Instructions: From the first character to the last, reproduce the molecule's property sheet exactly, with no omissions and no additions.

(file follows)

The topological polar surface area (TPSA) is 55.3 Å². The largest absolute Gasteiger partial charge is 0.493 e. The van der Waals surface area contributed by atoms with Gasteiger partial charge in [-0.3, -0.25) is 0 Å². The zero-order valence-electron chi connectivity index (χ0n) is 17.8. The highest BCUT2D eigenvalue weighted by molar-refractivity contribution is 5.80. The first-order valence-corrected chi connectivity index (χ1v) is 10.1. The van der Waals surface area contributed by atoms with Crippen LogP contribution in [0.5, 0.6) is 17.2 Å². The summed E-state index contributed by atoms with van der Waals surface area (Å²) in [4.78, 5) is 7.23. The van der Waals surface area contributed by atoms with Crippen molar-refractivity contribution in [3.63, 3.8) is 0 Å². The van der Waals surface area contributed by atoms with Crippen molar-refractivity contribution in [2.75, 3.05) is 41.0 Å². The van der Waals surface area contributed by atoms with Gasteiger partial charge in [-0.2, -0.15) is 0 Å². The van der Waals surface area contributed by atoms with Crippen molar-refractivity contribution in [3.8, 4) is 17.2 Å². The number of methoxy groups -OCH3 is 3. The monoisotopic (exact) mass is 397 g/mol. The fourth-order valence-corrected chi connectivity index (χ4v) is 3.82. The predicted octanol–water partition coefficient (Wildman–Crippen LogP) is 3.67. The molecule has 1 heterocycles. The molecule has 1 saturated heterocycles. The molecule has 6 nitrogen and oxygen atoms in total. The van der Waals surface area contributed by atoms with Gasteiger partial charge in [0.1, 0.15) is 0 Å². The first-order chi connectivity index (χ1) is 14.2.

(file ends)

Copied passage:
The topological polar surface area (TPSA) is 55.3 Å². The largest absolute Gasteiger partial charge is 0.493 e. The van der Waals surface area contributed by atoms with Gasteiger partial charge in [-0.3, -0.25) is 0 Å². The zero-order valence-electron chi connectivity index (χ0n) is 17.8. The highest BCUT2D eigenvalue weighted by molar-refractivity contribution is 5.80. The first-order valence-corrected chi connectivity index (χ1v) is 10.1. The van der Waals surface area contributed by atoms with Crippen LogP contribution in [0.5, 0.6) is 17.2 Å². The summed E-state index contributed by atoms with van der Waals surface area (Å²) in [4.78, 5) is 7.23. The van der Waals surface area contributed by atoms with Crippen molar-refractivity contribution in [3.63, 3.8) is 0 Å². The van der Waals surface area contributed by atoms with Crippen molar-refractivity contribution in [2.75, 3.05) is 41.0 Å². The van der Waals surface area contributed by atoms with Gasteiger partial charge in [-0.2, -0.15) is 0 Å². The van der Waals surface area contributed by atoms with Crippen molar-refractivity contribution in [3.8, 4) is 17.2 Å². The number of methoxy groups -OCH3 is 3. The monoisotopic (exact) mass is 397 g/mol. The fourth-order valence-corrected chi connectivity index (χ4v) is 3.82. The predicted octanol–water partition coefficient (Wildman–Crippen LogP) is 3.67. The molecule has 1 heterocycles. The molecule has 1 saturated heterocycles. The molecule has 6 nitrogen and oxygen atoms in total. The van der Waals surface area contributed by atoms with Gasteiger partial charge in [0.1, 0.15) is 0 Å². The first-order chi connectivity index (χ1) is 14.2.